Last Tuesday night the Atascadero Planning Commission began the process of complying with the provisions of AB 32, specifically by development of a “toolbox” for the city’s climate action plan. The commission may as well have been attending the hospital bed of a dying friend given their demeanor and enthusiasm for a process in which they clearly have little interest.
The latest manifestation of government’s ability to waste the taxpayer’s dollars is the requirement for cities to develop climate action plans to reduce greenhouse gas emissions to 1990 levels by the year 2020. Failure to do so will subject the locality to litigation and bureaucratic obstructionism in the form of endless lawsuits under the California “welfare for attorney’s act” otherwise known as the California Environmental Quality Act.
Like children taking castor oil 50 years ago, it’s a ritual we have to endure because “it’s good for us.” The county’s Air Pollution Control District hired a consultant to develop model plans for each city, spending about $66,000 per community to provide a “toolbox” unique to the needs of each locality. We didn’t get our monies worth.
I spent a lot of time perusing the provided document for Atascadero. What I found was a lot of boilerplate cobbled together from other plans from communities bearing no relation to Atascadero. As we all know, this town isn’t like any other in the county or most counties. With mountainous terrain it was designed to showcase its rural nature, not replicate the urban congestion planners love to promote on the grounds of efficiency.
The “toolbox” presented to the planning commission is a coercive document calling for the imposition of at least seven new ordinances, intrusive residential and commercial inspections, changes to planning documents and local policies contrary to the economic vitality of the city.
For instance, it calls for reducing parking in commercial areas and promoting the fantasy of mass transit, not fiscally or practically implementable in Atascadero; that will certainly encourage people to shop locally will it not? Most disappointing is the failure to incorporate local input abundantly provided during workshops, all of which I attended.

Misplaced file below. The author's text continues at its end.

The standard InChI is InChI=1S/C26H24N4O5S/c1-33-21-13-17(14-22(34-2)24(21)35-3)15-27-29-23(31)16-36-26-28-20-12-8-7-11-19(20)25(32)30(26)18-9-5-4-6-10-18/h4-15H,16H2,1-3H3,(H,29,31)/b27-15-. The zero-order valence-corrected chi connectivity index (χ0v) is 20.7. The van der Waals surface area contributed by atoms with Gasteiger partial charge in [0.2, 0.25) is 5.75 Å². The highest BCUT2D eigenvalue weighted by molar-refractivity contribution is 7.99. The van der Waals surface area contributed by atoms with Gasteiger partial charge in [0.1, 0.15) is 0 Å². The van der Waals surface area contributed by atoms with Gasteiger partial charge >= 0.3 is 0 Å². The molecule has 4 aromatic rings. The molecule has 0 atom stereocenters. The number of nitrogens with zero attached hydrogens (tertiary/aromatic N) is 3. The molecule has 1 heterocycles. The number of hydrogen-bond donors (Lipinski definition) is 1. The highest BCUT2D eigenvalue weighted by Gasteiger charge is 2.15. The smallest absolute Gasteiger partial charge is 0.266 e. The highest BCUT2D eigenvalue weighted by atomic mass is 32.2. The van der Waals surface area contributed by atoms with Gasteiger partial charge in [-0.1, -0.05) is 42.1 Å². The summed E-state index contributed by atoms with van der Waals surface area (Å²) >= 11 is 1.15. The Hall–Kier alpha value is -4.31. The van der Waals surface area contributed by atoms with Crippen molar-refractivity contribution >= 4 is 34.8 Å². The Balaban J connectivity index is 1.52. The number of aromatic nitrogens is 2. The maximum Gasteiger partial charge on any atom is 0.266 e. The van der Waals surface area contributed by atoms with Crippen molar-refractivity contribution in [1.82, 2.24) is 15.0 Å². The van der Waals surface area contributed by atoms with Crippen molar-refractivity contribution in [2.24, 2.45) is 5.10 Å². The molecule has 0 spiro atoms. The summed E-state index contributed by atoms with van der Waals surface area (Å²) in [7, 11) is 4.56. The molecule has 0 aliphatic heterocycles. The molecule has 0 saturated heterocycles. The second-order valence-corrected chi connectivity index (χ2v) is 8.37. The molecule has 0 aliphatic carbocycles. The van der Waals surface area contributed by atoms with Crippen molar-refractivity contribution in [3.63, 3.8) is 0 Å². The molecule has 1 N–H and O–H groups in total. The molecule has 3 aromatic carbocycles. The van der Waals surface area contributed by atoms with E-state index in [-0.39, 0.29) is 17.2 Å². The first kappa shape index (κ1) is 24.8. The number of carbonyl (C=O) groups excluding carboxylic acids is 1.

The document calls for the establishment of a tree ordinance and for Atascadero to plant and monitor trees ignoring the existing tree ordinance and our designation as a “Tree City USA.” It also ignores our plan to capture retail sales leakage. Using their formula of 2,000 miles driven equals one ton of greenhouse gas, if we captured even 50 percent of the retail sales leakage to San Luis Obispo or Paso Robles, we could save one-third to one-half of the required reduction in greenhouse gasses. So let’s get on with building the Walmart. The sooner we capture our fleeing retail dollars, the sooner we can get on with saving the planet.
Al Fonzi is a retired Army Lt. Colonel and career intelligence officer with more than 30 years of service. He is a self-described conservative and active in several political organizations. Fonzi first moved to Atascadero in 1972.
For the complete article see the 02-06-2013 issue.
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